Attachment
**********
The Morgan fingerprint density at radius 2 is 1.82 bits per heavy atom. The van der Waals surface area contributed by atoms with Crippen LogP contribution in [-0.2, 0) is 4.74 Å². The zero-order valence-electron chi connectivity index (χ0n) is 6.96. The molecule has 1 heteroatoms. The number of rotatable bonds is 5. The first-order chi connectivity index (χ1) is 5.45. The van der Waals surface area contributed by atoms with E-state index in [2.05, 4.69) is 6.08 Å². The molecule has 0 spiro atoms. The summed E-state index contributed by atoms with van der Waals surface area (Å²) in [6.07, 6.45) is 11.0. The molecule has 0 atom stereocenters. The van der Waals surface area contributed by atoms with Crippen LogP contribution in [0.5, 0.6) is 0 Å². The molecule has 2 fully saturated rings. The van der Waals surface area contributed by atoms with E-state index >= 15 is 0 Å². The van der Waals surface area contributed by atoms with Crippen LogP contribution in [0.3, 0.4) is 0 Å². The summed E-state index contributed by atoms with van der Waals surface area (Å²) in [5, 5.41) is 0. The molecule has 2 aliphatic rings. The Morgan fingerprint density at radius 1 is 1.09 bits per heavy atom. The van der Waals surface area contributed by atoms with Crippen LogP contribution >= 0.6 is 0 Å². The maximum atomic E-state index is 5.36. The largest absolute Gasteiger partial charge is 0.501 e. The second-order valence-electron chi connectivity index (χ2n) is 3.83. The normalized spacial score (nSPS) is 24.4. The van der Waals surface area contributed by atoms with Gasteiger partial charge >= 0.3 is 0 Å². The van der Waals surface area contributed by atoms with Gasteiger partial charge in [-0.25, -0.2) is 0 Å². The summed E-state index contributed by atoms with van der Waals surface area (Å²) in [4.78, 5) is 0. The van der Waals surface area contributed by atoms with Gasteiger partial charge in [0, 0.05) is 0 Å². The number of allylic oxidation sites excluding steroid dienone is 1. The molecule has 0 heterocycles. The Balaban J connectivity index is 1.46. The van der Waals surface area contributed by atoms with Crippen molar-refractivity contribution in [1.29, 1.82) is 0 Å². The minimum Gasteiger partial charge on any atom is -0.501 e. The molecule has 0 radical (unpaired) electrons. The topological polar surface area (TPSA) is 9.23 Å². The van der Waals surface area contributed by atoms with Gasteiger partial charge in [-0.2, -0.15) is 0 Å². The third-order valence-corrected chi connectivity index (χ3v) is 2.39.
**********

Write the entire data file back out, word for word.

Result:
The Morgan fingerprint density at radius 2 is 1.82 bits per heavy atom. The van der Waals surface area contributed by atoms with Crippen LogP contribution in [-0.2, 0) is 4.74 Å². The zero-order valence-electron chi connectivity index (χ0n) is 6.96. The molecule has 1 heteroatoms. The number of rotatable bonds is 5. The first-order chi connectivity index (χ1) is 5.45. The van der Waals surface area contributed by atoms with E-state index in [2.05, 4.69) is 6.08 Å². The molecule has 0 spiro atoms. The summed E-state index contributed by atoms with van der Waals surface area (Å²) in [6.07, 6.45) is 11.0. The molecule has 0 atom stereocenters. The van der Waals surface area contributed by atoms with Crippen LogP contribution in [0.5, 0.6) is 0 Å². The molecule has 2 fully saturated rings. The van der Waals surface area contributed by atoms with E-state index >= 15 is 0 Å². The van der Waals surface area contributed by atoms with Crippen LogP contribution in [0.3, 0.4) is 0 Å². The summed E-state index contributed by atoms with van der Waals surface area (Å²) in [5, 5.41) is 0. The molecule has 2 aliphatic rings. The Morgan fingerprint density at radius 1 is 1.09 bits per heavy atom. The van der Waals surface area contributed by atoms with Crippen LogP contribution >= 0.6 is 0 Å². The maximum atomic E-state index is 5.36. The largest absolute Gasteiger partial charge is 0.501 e. The second-order valence-electron chi connectivity index (χ2n) is 3.83. The normalized spacial score (nSPS) is 24.4. The van der Waals surface area contributed by atoms with Gasteiger partial charge >= 0.3 is 0 Å². The van der Waals surface area contributed by atoms with Gasteiger partial charge in [-0.25, -0.2) is 0 Å². The summed E-state index contributed by atoms with van der Waals surface area (Å²) in [4.78, 5) is 0. The van der Waals surface area contributed by atoms with Gasteiger partial charge in [0, 0.05) is 0 Å². The number of allylic oxidation sites excluding steroid dienone is 1. The molecule has 0 heterocycles. The Balaban J connectivity index is 1.46. The van der Waals surface area contributed by atoms with Crippen molar-refractivity contribution in [1.29, 1.82) is 0 Å². The minimum Gasteiger partial charge on any atom is -0.501 e. The molecule has 0 radical (unpaired) electrons. The topological polar surface area (TPSA) is 9.23 Å². The van der Waals surface area contributed by atoms with Gasteiger partial charge in [-0.2, -0.15) is 0 Å². The third-order valence-corrected chi connectivity index (χ3v) is 2.39.